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Rastafari – more as religion

Rastafarianism grew out of the spread of Ethiopianism and Pan-Africanism and took root in Jamaica after the coronation of Ethiopian Emperor Haile Selassie I in 1930. The followers of this spiritual movement, based on the belief in Selassia’s divinity, gathered around preachers such as Leonard Howell, who founded the first known Rastafarian congregation in 1940. In the 1950s, more offshoots emerged, and within two decades the movement gained worldwide attention thanks to the music of staunch Rastafarian Bob Marley. Although the most influential figures in the movement died with the deaths of Selassie in 1975 and Marley in 1981, the Rastafari movement has continued to endure through followers in the United States, England, Africa, and the Caribbean.

„God is man and man is God“

a guiding principle of the Rastafari

The faith is practiced through meditation and prayers. For this purpose, mostly and tratitionally marijuana/ ganja is used as a sacred herb. The rules of faith vary from tribe to tribe, the so-called “tribes” and are accordingly interpreted and practiced variably. I-tal’ refers to the Rastafarian way of preparing food and can be translated as ‘pure’ (no salt, largely no animal products). In addition, Rastas reject the use of drugs of any kind. (alcohol, tobacco,..).

While Rastafarian practices spread with the migration of Jamaicans to England, Canada, and the United States from the 1950s through the 1970s, their worldwide growth was fueled by the influence of followers on popular music. An early player in this field was Count Ossie, who began drumming at Nyahbinghi spiritual sessions and helped develop the style that became known as ska. Later, the movement found its most important ambassador in Bob Marley. The charismatic Marley, who converted to Rastafarianism and founded reggae music, unabashedly referenced his faith in his songs and gained widespread popularity in the 1970s for his universally appealing themes of brotherhood, oppression and redemption. Marley toured extensively, taking his sound to Europe, Africa and the U.S., while becoming a figurehead for Rastafarian movements.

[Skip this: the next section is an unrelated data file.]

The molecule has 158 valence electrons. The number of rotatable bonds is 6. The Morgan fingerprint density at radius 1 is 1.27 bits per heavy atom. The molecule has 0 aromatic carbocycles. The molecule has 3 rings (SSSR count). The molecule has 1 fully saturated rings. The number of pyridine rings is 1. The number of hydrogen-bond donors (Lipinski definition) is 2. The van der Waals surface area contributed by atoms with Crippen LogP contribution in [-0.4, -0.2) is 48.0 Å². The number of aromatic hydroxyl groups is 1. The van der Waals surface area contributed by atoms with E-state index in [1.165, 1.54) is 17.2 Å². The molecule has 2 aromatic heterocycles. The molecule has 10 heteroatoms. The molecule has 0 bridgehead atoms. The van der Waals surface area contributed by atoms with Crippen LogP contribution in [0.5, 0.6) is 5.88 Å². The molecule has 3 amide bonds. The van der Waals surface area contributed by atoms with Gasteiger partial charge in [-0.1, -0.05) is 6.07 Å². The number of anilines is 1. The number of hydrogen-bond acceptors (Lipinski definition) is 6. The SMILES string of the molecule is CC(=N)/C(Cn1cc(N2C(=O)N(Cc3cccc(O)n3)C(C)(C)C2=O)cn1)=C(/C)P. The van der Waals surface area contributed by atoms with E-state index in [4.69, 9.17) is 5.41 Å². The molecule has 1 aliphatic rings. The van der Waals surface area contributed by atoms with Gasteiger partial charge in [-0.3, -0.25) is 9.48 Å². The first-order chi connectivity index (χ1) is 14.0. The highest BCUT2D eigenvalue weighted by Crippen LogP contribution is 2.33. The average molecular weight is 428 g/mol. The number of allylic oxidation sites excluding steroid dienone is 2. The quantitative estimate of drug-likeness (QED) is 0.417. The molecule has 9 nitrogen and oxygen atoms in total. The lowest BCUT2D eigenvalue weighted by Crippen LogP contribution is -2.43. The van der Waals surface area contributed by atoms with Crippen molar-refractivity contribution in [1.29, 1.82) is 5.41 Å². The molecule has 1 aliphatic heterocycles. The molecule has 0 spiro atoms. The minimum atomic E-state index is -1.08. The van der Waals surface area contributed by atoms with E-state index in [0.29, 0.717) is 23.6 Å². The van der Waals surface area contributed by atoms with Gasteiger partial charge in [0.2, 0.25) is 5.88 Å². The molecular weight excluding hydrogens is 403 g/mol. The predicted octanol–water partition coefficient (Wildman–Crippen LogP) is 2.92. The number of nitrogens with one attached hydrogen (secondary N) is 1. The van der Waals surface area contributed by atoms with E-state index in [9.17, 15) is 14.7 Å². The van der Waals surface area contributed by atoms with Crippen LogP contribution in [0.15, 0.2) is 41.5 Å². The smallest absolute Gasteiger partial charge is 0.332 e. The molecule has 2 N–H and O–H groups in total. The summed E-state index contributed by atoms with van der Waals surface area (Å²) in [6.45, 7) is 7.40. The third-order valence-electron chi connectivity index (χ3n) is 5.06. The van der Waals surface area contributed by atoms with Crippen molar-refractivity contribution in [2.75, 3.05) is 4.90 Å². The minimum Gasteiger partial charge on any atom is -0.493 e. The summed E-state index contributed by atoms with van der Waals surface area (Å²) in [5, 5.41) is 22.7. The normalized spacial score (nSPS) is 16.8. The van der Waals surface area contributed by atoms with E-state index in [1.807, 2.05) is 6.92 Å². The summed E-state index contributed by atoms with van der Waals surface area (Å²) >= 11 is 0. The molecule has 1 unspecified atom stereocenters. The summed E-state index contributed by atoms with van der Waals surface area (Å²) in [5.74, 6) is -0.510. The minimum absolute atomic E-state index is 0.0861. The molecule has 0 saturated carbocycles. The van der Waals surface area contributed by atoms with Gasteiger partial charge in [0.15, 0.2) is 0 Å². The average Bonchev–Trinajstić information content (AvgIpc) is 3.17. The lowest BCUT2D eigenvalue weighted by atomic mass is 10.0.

Meanwhile, the growing popularity of Rastafarianism among people of different races and cultures led to changes in some of its stricter rules. The 1970s book “Dread: the Rastafarians of Jamaica” by Roman Catholic priest and social worker Joseph Owens highlights some of the challenges the movement faced, with some sects downplaying the importance of black supremacy in favor of a message of equality. A turning point for the Rastafari movement was the death of Emperor Selassie in 1975, who confronted his followers with the contradiction that a living deity had died. In 1981, the movement lost its second important figure with the death of Marley from cancer.

Rastafari has always been a decentralized faith and culture, but in the 1980s and 90s it sought to introduce a unifying element with a series of international conferences. Smaller breakaways such as African Unity, Covenant Rastafari, and the Selassian Church emerged around the turn of the millennium, when longtime leaders Prince Emanuel Charles Edwards (1994) and Prophet Gad (2005) also died. In 2012, there were an estimated 1 million Rastafarians around the world. Their traditions continue in communities in the U.S., England, Africa, Asia and Jamaica, where the government has adopted much of their symbolism as part of its efforts to market tourism. In an attempt to make amends for past transgressions, the Jamaican government decriminalized marijuana in 2015, and in 2017 Prime Minister Andrew Holness issued an official apology to Rastafarians for the Coral Gardens debacle.